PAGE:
Our God is a just God, and He expects His people to pursue justice too. But influence pedaling is a major past time. Pastors or rabbis are untouchable. Money is king with a lot of people. Real justice is scarce. Many want to commit the Law to the rubbish heap so they can pursue their agendas unburdened by accountability or humility.

And don’t try to sell me the lame concept that justice and love are separate. People try this all the time. You’ve heard it said (now where have I heard that statement before?) that we should exercise ‘justice in love.’ This is true, except that the two are not separate. Justice is love; love without justice isn’t love.

If we use the Word properly, we are doing both. The reason Jesus had to die is because justice and love both had to be satisfied. One could not be exercised by God without the other. It was a very difficult thing for God to justify sinners without merely ‘overlooking’ sin. The resolution was the death and resurrection of God in human form. There is such a thing as being too harsh. But that is generally connected with condemnation, not justice. We condemn when we try to practice justice outside of God’s Word, and fail to investigate according to the Word.

‘Whole Bible Christianity’ chapter 9 section on Thoroughly Investigate

Small Pieces

Speaking of small pieces, in the section of the Word below Jesus tells us in our eighth guideline to avoid neglecting any law, big or little.

23“Woe to you, scribes and Pharisees, hypocrites! For you tithe mint and dill and cummin, and have neglected the weightier provisions of the law: justice and mercy and faithfulness; but these are the things you should have done without neglecting the others. (Matthew 23:23 NASB95)

While it is a good thing to measure out the spices, we should pay equal or even greater attention to weightier issues. The tithing of small things is good. We should do that. But we are not to neglect justice, mercy, and faithfulness while we are measuring our spices. This is like a child with a laser sense of judgment when eyeing a sibling’s dessert, but steals money out of mom’s purse when she’s not looking. If I am nit-picky about tithing some spices, yet ignore more important issues that have a far greater effect on people, something is out of whack.

Feast days, diet, and laws of clean and unclean are important. But we must not forget that love, grace, patience, self-control and longsuffering are weightier. The fruit of the Spirit is just as much a law as avoiding pork and shellfish (except weightier). Don’t neglect the weightier commands while obeying the lighter commands. The lighter helps us learn the weightier, and the weightier reinforces that even the lighter words from God are important.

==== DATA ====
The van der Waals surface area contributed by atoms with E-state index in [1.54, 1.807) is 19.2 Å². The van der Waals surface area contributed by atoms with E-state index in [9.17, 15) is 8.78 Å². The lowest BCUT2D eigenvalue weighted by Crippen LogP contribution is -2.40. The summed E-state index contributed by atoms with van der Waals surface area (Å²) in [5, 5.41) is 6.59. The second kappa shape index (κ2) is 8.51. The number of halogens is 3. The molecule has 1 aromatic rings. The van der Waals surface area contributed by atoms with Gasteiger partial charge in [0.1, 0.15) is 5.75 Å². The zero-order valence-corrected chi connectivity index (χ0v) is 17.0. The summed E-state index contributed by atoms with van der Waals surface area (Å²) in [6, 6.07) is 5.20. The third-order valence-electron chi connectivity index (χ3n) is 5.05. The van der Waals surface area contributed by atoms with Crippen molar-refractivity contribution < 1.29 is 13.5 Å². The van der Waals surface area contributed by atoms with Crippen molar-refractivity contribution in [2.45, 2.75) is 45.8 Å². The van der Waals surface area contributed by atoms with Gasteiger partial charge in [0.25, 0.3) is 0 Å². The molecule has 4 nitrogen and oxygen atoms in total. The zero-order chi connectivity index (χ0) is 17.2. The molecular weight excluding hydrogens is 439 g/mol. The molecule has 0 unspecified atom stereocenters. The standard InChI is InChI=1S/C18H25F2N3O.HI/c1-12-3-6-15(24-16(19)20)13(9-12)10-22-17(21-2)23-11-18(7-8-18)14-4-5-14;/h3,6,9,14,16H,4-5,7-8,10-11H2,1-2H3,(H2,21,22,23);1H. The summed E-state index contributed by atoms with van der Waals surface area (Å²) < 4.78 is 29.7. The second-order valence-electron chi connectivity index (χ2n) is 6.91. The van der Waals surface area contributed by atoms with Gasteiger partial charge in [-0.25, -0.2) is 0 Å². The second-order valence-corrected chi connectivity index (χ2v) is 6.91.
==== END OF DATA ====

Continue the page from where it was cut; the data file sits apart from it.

This is one of those teachings from Jesus skipped over by people who divide the Law into civil, ceremonial and moral sections. They tell us to ignore what they deem “small things” in His precious Word. But Jesus clearly says all the commands are important. Some are weightier than others, but none of them are neglected by the believer. As I said before, Jesus also tells us that if we are faithful in small things we will be faithful in larger things (Luke 16:10).

‘Whole Bible Christianity’ chapter 9 section on Faithful in Little, Faithful in Much

Do What Jesus Did

Our Lord and Master gave us a number of rules for living the whole of the word. Some of them were indirect and stated in His parables. But some of them were direct. Technically, everything in the whole Book is from Jesus (all the words should be in red!) but here we are just speaking of what Jesus said directly during His incarnation at the temptation in the desert.

When confronted by evil, Jesus shows us practical defense. In Matthew chapter four, He made three statements to counter the Satan’s temptations, and all three statements came from “what is written” meaning Torah or the Law.

4But He answered and said, “It is written, ‘Man shall not live on bread alone, but on every word that proceeds out of the mouth of God.’ ” (Matthew 4:4 NASB95)

7Jesus said to him, “On the other hand, it is written, ‘You shall not put the Lord your God to the test.’ ” (Matthew 4:7 NASB95)

10Then Jesus said to him, “Go, Satan! For it is written, ‘You shall worship the Lord your God, and serve Him only.’ ” (Matthew 4:10 NASB95)

Each response is saying essentially the same thing in three different ways. On the surface what looks like three different temptations have the same goal. The Satan tries to get Jesus to abandon God’s will and do His own thing (in reality the Satan’s own thing).

We still get hammered with the same sort of temptations on a regular basis, and the defense used by the Master works just as well now as it did then.

‘Whole Bible Christianity’ chapter 9 Do What Jesus Did

The U. S. in Prophecy

Some people are puzzled that the United States doesn’t show up in the Bible anywhere. Since we are arguably one of the most powerful nations ever, if not the most powerful, how come we’re not mentioned in Scripture like most of the others?